GRACE UNDER FIRE
Managing work crises without getting hot and bothered
BY JENNY MCCUNE
In every workplace, you’ll find at least one member of the support staff who is always cool in a crisis. No matter what the problem or workload, Mr. Cool remains unruffled. He is the picture of grace under pressure.
Generally, these calm, cool, and collected professionals share three traits: They’ve developed a mental toughness that helps them function well in a crisis; they’re well organized “The good and thus prepared to meet any challenge; and, finally, they’ve devised strategies to make them more efficient.
Organize and Thrive
Everyone needs an effective system of organization. But what works for one administrative professional may not work for another. What’s important is to find a system that is simple and that works for you so you’ll stick to it, says Sharon Mann, an organizational expert for Pendaflex, a division of Esselte Corp. based in Melville, New York, and president of the “I Hate Filing Club.” “The good system is the one that you’ll use,” Mann says.
For Jackie Allison, executive assistant to the CEO of S1 Corp., an enterprise software provider in Atlanta, the key to organization is a simple and universal filing system where there’s a place for everything. Instead of color files, preferred by many admins, Allison opts for plain “vanilla” file folders, filed alphabetically and by year.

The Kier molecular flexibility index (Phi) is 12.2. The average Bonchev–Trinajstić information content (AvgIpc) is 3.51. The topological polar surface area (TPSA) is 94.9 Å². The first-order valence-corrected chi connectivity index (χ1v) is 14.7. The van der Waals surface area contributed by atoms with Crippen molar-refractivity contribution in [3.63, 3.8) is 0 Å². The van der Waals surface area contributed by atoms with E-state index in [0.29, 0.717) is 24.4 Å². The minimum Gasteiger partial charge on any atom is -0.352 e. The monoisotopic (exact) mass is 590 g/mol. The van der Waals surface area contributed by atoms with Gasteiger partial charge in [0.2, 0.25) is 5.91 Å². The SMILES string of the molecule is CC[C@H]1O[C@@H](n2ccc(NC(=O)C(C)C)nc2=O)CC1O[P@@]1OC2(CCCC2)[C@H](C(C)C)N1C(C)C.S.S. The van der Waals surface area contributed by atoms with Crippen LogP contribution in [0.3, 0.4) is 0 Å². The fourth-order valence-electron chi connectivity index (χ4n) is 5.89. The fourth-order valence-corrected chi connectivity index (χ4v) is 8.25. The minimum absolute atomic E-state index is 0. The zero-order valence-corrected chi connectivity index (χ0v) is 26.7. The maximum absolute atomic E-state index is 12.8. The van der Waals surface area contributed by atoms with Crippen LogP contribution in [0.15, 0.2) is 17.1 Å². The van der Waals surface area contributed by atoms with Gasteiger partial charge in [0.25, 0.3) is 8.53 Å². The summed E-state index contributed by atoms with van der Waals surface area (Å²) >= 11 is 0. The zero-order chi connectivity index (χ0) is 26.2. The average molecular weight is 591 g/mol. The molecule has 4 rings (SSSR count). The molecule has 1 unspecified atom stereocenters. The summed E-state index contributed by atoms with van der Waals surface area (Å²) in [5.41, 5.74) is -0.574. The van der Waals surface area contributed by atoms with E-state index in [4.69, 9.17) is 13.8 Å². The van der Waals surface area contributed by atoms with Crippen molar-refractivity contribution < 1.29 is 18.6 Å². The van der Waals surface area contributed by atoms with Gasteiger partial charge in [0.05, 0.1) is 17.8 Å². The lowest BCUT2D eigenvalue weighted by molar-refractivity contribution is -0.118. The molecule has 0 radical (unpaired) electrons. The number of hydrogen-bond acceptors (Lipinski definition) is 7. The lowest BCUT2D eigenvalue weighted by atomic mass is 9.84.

Electronic organizers work for other organizational pros. The more demands you have to juggle, the more apt you are to forget tasks and appointments. You’ll never forget another to-do item when you keep an electronic list of actionable items.
Mindy L. Columbus, department administrator of the University of Pittsburgh School of Nursing Student Services Department, keeps a Franklin Planner at work and uses a PocketPC for her personal affairs. “I use the two different systems, because I like to keep my work calendar and tasks separate from my ‘other life,’” Columbus says.
Color-coded pocket files help Fidelity Investment’s Denise Bafti CPS keep track of separate everything she needs so she doesn’t have to from my waste time searching for information. That keeps Bafti, who works as assistant to Fidelity Investment’s chief administrative officer in Boston, ready for action and able to cope with any crisis.
Bafti also uses Microsoft Outlook to help ensure she never forgets a task or an appointment. She doesn’t have to remember to book a restaurant reservation for her boss: Off goes the Outlook alarm to remind her, and Bafti picks up the phone and dials the restaurant.
A firm believer in the edict “never handle a piece of paper twice,” Bafti opens postal and electronic mail as it comes in and immediately takes action, whether that means filing it, putting a reminder in Outlook, or tossing it.